>   4. If fp is not a normal file and CPython version < 2.7.4, use another
>      workaround (2x slower but may block longer then necessary) which
>      basically re-invents the buffer + readline logic in Python.
>
> This will give us good confidence on both correctness and performance
> dealing with EINTR in iterfile(fp) for all known supported Python versions.
>
> diff --git a/mercurial/util.py b/mercurial/util.py
> --- a/mercurial/util.py
> +++ b/mercurial/util.py
> @@ -25,8 +25,10 @@ import hashlib
>  import imp
>  import os
> +import platform as pyplatform
>  import re as remod
>  import shutil
>  import signal
>  import socket
> +import stat
>  import string
>  import subprocess
> @@ -2191,8 +2193,75 @@ def wrap(line, width, initindent='', han
>      return wrapper.fill(line).encode(encoding.encoding)
>
> -def iterfile(fp):
> -    """like fp.__iter__ but does not have issues with EINTR. Python 2.7.12 is
> -    known to have such issues."""
> -    return iter(fp.readline, '')
> +if (pyplatform.python_implementation() == 'CPython' and
> +    sys.version_info < (3, 0)):
> +    # There is an issue in CPython that some IO methods do not handle EINTR
> +    # correctly. The following table shows what CPython version (and functions)
> +    # are affected (buggy: has the EINTR bug, okay: otherwise):
> +    #
> +    #                | < 2.7.4 | 2.7.4 to 2.7.12 | >= 3.0
> +    #   --------------------------------------------------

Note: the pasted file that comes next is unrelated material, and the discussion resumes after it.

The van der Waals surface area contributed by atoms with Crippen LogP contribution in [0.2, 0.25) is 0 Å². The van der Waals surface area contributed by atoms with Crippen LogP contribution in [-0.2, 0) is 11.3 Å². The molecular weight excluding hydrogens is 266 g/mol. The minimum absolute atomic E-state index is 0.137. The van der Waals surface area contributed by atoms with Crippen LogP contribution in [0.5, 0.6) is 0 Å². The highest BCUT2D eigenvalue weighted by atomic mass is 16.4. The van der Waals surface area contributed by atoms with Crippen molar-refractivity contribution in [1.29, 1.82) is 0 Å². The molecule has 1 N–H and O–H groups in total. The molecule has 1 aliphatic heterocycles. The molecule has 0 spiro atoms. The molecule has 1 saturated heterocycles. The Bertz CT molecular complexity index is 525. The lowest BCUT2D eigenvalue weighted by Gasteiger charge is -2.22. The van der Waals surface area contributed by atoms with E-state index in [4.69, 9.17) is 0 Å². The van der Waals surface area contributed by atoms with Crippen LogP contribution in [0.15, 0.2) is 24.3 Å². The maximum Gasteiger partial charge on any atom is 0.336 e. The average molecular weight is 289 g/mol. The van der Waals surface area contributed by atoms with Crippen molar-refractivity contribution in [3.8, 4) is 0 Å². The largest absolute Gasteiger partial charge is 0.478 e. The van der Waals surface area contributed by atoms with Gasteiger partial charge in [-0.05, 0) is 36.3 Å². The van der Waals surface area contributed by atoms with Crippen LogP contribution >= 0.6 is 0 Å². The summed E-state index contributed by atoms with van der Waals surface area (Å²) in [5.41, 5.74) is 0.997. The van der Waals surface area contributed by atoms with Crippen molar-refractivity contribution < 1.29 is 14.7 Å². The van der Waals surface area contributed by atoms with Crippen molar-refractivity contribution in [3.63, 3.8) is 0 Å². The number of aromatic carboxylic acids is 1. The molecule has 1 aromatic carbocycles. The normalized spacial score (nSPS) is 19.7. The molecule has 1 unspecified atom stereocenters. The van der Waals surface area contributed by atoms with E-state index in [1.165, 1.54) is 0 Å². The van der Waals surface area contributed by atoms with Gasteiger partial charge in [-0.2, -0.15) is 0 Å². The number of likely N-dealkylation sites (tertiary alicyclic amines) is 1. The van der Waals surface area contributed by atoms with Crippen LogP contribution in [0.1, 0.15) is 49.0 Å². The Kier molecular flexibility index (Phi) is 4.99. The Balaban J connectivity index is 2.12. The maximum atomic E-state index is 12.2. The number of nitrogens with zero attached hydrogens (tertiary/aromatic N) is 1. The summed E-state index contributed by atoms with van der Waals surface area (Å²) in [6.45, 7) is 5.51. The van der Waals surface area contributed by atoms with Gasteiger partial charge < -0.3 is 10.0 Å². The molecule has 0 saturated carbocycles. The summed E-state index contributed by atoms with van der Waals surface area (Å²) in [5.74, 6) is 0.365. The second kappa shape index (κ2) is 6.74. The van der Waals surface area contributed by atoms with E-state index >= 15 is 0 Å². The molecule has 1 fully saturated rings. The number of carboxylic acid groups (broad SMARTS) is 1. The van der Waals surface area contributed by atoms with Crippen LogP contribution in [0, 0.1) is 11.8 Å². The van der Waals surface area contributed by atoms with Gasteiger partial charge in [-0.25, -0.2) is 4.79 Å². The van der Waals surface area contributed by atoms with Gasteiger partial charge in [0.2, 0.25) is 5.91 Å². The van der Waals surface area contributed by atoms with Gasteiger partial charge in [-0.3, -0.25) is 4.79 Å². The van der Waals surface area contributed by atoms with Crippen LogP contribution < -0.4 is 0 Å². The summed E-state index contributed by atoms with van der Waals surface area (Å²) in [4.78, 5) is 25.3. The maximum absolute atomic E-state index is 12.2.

> +    #    fp.__iter__ | buggy   | buggy           | okay
> +    #    fp.read*    | buggy   | okay [1]        | okay
> +    #
> +    # [1]: fixed by changeset 67dc99a989cd in the cpython hg repo.
> +    #
> +    # Here we workaround the EINTR issue for fileobj.__iter__. Other methods
> +    # like "read*" are ignored for now, as Python < 2.7.4 is a minority.
> +    #
> +    # Although we can workaround the EINTR issue for fp.__iter__, it is slower:
> +    # "for x in fp" is 4x faster than "for x in iter(fp.readline, '')" in
> +    # CPython 2, because CPython 2 maintains an internal readahead buffer for
> +    # fp.__iter__ but not other fp.read* methods.
> +    #
> +    # On modern systems like Linux, the "read" syscall cannot be interrupted
> +    # when reading "fast" files like on-disk files. So the EINTR issue only
> +    # affects things like pipes, sockets, ttys etc. We treat "normal" (S_ISREG)
> +    # files approximately as "fast" files and use the fast (unsafe) code path,
> +    # to minimize the performance impact.
> +    if sys.version_info >= (2, 7, 4):
> +        # fp.readline deals with EINTR correctly, use it as a workaround.
> +        def _safeiterfile(fp):
> +            return iter(fp.readline, '')